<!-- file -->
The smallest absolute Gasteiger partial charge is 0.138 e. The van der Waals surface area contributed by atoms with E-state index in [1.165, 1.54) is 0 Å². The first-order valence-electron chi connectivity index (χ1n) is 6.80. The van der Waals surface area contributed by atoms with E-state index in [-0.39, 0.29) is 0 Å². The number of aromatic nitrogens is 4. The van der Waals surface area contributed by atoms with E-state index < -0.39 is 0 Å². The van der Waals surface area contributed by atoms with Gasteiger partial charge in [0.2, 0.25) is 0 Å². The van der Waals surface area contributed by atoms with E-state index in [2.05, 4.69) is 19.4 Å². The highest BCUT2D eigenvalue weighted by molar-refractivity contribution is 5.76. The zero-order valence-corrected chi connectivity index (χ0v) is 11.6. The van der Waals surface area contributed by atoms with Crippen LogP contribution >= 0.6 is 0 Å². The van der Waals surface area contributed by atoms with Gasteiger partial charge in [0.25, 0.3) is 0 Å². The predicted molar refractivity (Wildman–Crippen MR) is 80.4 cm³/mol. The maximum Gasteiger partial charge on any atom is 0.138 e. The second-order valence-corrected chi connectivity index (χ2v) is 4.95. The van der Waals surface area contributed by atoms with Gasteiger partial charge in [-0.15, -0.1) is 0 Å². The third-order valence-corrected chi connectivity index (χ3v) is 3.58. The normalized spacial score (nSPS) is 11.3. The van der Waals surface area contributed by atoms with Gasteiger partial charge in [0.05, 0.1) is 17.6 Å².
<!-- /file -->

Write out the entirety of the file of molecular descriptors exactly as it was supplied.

The smallest absolute Gasteiger partial charge is 0.138 e. The van der Waals surface area contributed by atoms with E-state index in [1.165, 1.54) is 0 Å². The first-order valence-electron chi connectivity index (χ1n) is 6.80. The van der Waals surface area contributed by atoms with E-state index in [-0.39, 0.29) is 0 Å². The number of aromatic nitrogens is 4. The van der Waals surface area contributed by atoms with E-state index < -0.39 is 0 Å². The van der Waals surface area contributed by atoms with Gasteiger partial charge in [0.2, 0.25) is 0 Å². The van der Waals surface area contributed by atoms with E-state index in [2.05, 4.69) is 19.4 Å². The highest BCUT2D eigenvalue weighted by molar-refractivity contribution is 5.76. The zero-order valence-corrected chi connectivity index (χ0v) is 11.6. The van der Waals surface area contributed by atoms with Crippen LogP contribution >= 0.6 is 0 Å². The van der Waals surface area contributed by atoms with Gasteiger partial charge in [0.25, 0.3) is 0 Å². The predicted molar refractivity (Wildman–Crippen MR) is 80.4 cm³/mol. The maximum Gasteiger partial charge on any atom is 0.138 e. The second-order valence-corrected chi connectivity index (χ2v) is 4.95. The van der Waals surface area contributed by atoms with Gasteiger partial charge in [-0.15, -0.1) is 0 Å². The third-order valence-corrected chi connectivity index (χ3v) is 3.58. The normalized spacial score (nSPS) is 11.3. The van der Waals surface area contributed by atoms with Gasteiger partial charge in [0.05, 0.1) is 17.6 Å².